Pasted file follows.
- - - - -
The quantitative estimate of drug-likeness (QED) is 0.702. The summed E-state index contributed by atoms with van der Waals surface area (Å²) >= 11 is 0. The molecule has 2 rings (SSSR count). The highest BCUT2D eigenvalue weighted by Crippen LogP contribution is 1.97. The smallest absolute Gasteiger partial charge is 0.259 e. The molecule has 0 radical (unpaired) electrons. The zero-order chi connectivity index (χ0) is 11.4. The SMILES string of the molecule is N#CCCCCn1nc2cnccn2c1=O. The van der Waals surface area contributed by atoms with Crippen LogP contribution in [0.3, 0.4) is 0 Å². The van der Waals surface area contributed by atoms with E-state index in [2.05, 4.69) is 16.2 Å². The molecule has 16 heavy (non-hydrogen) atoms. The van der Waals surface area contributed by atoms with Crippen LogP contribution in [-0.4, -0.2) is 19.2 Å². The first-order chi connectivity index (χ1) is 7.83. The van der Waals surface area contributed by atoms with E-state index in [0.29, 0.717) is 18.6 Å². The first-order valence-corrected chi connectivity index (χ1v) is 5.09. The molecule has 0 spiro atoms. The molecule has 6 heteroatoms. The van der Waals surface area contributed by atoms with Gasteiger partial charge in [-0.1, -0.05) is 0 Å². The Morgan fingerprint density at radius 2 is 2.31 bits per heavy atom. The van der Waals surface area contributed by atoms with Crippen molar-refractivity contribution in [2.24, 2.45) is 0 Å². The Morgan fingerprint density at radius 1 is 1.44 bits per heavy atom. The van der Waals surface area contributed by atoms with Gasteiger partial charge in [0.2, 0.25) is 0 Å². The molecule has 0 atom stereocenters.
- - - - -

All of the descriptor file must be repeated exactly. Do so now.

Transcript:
The quantitative estimate of drug-likeness (QED) is 0.702. The summed E-state index contributed by atoms with van der Waals surface area (Å²) >= 11 is 0. The molecule has 2 rings (SSSR count). The highest BCUT2D eigenvalue weighted by Crippen LogP contribution is 1.97. The smallest absolute Gasteiger partial charge is 0.259 e. The molecule has 0 radical (unpaired) electrons. The zero-order chi connectivity index (χ0) is 11.4. The SMILES string of the molecule is N#CCCCCn1nc2cnccn2c1=O. The van der Waals surface area contributed by atoms with Crippen LogP contribution in [0.3, 0.4) is 0 Å². The van der Waals surface area contributed by atoms with E-state index in [2.05, 4.69) is 16.2 Å². The molecule has 16 heavy (non-hydrogen) atoms. The van der Waals surface area contributed by atoms with Crippen LogP contribution in [-0.4, -0.2) is 19.2 Å². The first-order chi connectivity index (χ1) is 7.83. The van der Waals surface area contributed by atoms with E-state index in [0.29, 0.717) is 18.6 Å². The first-order valence-corrected chi connectivity index (χ1v) is 5.09. The molecule has 0 spiro atoms. The molecule has 6 heteroatoms. The van der Waals surface area contributed by atoms with Gasteiger partial charge in [-0.1, -0.05) is 0 Å². The Morgan fingerprint density at radius 2 is 2.31 bits per heavy atom. The van der Waals surface area contributed by atoms with Crippen molar-refractivity contribution in [2.24, 2.45) is 0 Å². The Morgan fingerprint density at radius 1 is 1.44 bits per heavy atom. The van der Waals surface area contributed by atoms with Gasteiger partial charge in [0.2, 0.25) is 0 Å². The molecule has 0 atom stereocenters.